For Cancer Survivor, Positive Attitude Was Key
"Cancer has to change its life to accommodate me," Canton prostate cancer survivor George Drennan said.
For Canton's George Drennan, his 2006 diagnosis of early stage prostate cancer left him with some unsavory treatment options.
"The Oncologist proposed radiation treatment or surgery," Drennan said. "I wasn't too keen on either."
Drennan was ucomfortable with the "one size fits all" treatment options given to him. Instead of feeling like another nameless patient getting a pre-programmed treatment, Drennan began to search for non invasive methods of treating his cancer. As his cancer was in an early stage, Drennan admits he had the luxury of time when searching for his alternative.
Drennan's brother-in-law, a colon cancer survivor, told him about the Cancer Treatment Centers of America. Drennan went to Tulsa, OK and was given a battery of tests to determine his specific treatment plan.
"For me, knowing that my doctors' full attention was on me and that they were looking out for me was a big help," Drennan said.
Drennan's treatment involved shooting high dosages of radiation directly into the prostate to destroy the cancer cells. He credits the staff of Cancer Treatment Centers of America for making him feel like he was just having an extended physical examination and not a treatment for a life-threatening disease.
Apart from radiation treatments, Drennan was able to join support groups to share his experiences and gain strength from his peers. Additionally, he was set up with a nutritionist that suggested diet changes that would help him fight his cancer and be healthier in the future.
None of this support would be useful without a positive mental attitude, Drennan said. "If you think cancer's gonna get you, you've halfway lost the battle. If you think cancer's not gonna get you, that's one of the biggest things you can do to fight cancer." Drennan adopted the attitude that his cancer was going to have to change its life to accommodate him, instead of the other way around.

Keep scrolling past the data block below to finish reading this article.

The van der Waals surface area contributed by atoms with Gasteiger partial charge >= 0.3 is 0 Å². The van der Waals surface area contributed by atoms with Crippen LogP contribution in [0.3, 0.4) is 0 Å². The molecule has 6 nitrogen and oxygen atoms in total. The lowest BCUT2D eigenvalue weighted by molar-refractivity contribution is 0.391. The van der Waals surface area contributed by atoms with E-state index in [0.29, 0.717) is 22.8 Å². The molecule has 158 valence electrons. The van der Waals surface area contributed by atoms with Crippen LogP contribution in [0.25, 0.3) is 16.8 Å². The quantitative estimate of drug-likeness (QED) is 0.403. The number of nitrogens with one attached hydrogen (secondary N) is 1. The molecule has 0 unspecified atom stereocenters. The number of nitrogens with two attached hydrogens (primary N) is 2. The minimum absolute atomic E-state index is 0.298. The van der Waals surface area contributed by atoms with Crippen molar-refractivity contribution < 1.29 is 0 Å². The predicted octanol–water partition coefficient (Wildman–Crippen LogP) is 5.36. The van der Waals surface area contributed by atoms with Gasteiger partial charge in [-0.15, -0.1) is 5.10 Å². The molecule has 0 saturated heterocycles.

Drennan, who is now cancer free, wants to share his experiences and strength with those who are still battling the disease. He was on hand to celebrate the grand opening of Cancer Treatment Center of America's newest facility in Newnan, and told Canton-Sixes Patch the one thing he would say to doctors and patients who are battling cancer.
"People with cancer want to feel like all the doctors attention is focused solely on their health and benefit. Doctors should treat the patient like you would want to be treated; if the roles were reversed, the doctors would want to know patients were working for them."
Drennan also gave advice to the family and friends of those battling the disease, saying that people with cancer shouldn't be treated any differently than they were treated before the diagnosis.
"You can be sympathetic, but you can also let sympathy destroy the patient with constant heapings of pity."
For cancer patients, Drennan reiterated that a positive attitude was essential to a successful treatment.
It's not a death sentence. It's something that with good medical treatment and a positive attitude and support with family and friends you can beat. It's not a brick wall, you can get through this. You have to say to yourself, “Im gonna fight, and I'm gonna win.” That's better than half the battle right there.